You might have heard that you can’t consolidate private student loans. That’s one of many unfortunate misconceptions that keep people from getting a better deal on their monthly payments and interest rates. While private student loans can’t be consolidated through the federal government, there are several highly rated private lenders that can help you refinance them into a single monthly bill. And because private companies can be more selective about who they lend to, they often have significantly lower interest rates than the government offers.
To help clear up myths and misconceptions about private student loan consolidation, the National Student Loan Union has put together the following helpful guide. Read on to find out everything you need to know about consolidating private student loans.
Fact or fiction?
MYTH: The only way to consolidate student loans is through the federal government.
FACT- The federal government’s consolidation options are limited. The U.S. Department of Education has a program for consolidating federal student loans that enables borrowers to remain eligible for most income-based repayment plans and loan forgiveness programs. However, you cannot lower your interest rate or decrease overall costs that way, and private loans aren’t eligible. Alternatively, private lenders have a much broader array of options and can help you consolidate both private and federal loans into a single monthly payment.
MYTH: Consolidating student loans won’t really save you money
FACT - One of the benefits of private consolidation is the potential to get lower interest rates. That is not the case with the federal government’s Direct Consolidation Loan, which gives borrowers a weighted average of their existing rates. A recent review by Comet found that people who refinanced with private lenders saved an average of $259 a month and $19,231 over the life of the loan. Some borrowers saved more, and some less, depending on the size of their debt and their credit histories. But the average savings were substantial.
MYTH: Consolidating private loans is expensive
FACT - Reputable lenders generally don’t charge origination, disbursement, or prepayment fees when you consolidate student loans. Be wary if any lender wants you to pay fees up front in order to lower your interest rate or eliminate your debt altogether. Forbes warns that’s one of the biggest red flags that it’s a scam.
MYTH: Anyone can consolidate their student loans
FACT - Most lenders require applicants to have good credit, or a co-signer with good credit, to consolidate private student loans. Requirements vary depending on the lender, but most want applicants to have a FICO score of 650 or higher, a steady job, proof of graduation, a low debt-to-income ratio, and a track record of on-time payments.
MYTH: You have to owe a huge sum to consolidate
FACT - Most lenders require a minimum of $5,000 to refinance. The greater your balance is, the more you could save by consolidating. But you don’t have to owe a huge sum.
MYTH: You can’t consolidate student loans that you took out with a co-signer.
FACT - Consolidation is one way to release a co-signer from responsibility and transfer your student loans into your own name. When you pay off the old loans, the co-signer’s obligation ends. The new loan can be based on your own credit history and financial profile.The reverse is also true. If you didn’t have a co-signer before, but would benefit by adding a family member or spouse to your consolidation loan, you can do that when you refinance.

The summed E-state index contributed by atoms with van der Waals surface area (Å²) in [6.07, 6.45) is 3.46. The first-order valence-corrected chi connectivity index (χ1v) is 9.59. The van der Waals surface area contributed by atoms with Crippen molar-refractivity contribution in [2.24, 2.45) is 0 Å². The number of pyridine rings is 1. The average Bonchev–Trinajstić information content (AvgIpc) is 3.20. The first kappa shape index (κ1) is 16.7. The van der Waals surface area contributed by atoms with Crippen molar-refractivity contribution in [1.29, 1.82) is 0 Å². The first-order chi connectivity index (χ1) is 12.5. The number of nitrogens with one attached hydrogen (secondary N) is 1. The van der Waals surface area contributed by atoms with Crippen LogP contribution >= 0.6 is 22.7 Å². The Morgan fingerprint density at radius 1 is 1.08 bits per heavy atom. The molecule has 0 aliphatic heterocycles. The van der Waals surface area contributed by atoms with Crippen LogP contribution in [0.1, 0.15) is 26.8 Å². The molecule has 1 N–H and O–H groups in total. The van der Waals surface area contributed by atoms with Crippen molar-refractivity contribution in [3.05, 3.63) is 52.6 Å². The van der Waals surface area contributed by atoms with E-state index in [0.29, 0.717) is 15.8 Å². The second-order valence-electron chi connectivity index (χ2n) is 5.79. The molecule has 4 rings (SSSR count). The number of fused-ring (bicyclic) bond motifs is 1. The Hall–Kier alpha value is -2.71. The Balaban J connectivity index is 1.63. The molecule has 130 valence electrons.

MYTH: You can’t consolidate student loans more than once.
FACT - In most cases, it doesn’t matter if you have previously consolidated some or all of your loans, as long as you’ve been making the payments on time. When you consolidate your student loans with a private bank, you pay off your old debts with a new loan that has new terms.
MYTH: Private lenders don’t have flexible repayment options
FACT - Although private lenders don’t have as many income-sensitive options as the federal government, many lenders do offer interest-only periods, deferment or forbearance programs.If you find yourself in a situation where you’re not making much money right now but anticipate a salary increase in the future as you grow in your career, it’s worth checking out these options first before locking yourself into a consolidation.
MYTH: You have to include all of your student loans
FACT - You can be selective and choose to consolidate your high-interest loans, but leave other loans with favorable terms intact. If you have federal loans that could be eligible for loan forgiveness after a period of time, it might be good to leave them out.
Is consolidating private student loans right for you?
The best way to find out if consolidating could save you money is to apply. Each inquiry generally takes less than 15 minutes. You can get an instant decision with no application fees, and there’s no need to worry about the effect on your credit score. The initial inquiry is considered a “soft pull,” and does not impact your score.
To get started, you’ll want to gather some information about the loans you’d like to consolidate. For each loan, try to gather the following:
- Lender/Servicer name
- Name on the loan account
- Account number
- Interest rate
- Current balance
- Monthly payment
- Total amount of all loans
We recommend that you apply with at least three different companies, and then compare rates and options. Here at Comet, we regularly review lenders. There are many banks that specialize in student loan consolidation, but the following are the ones we consider the nation’s best, based on their interest rates, transparency, product offerings, ease of applying, and customer service.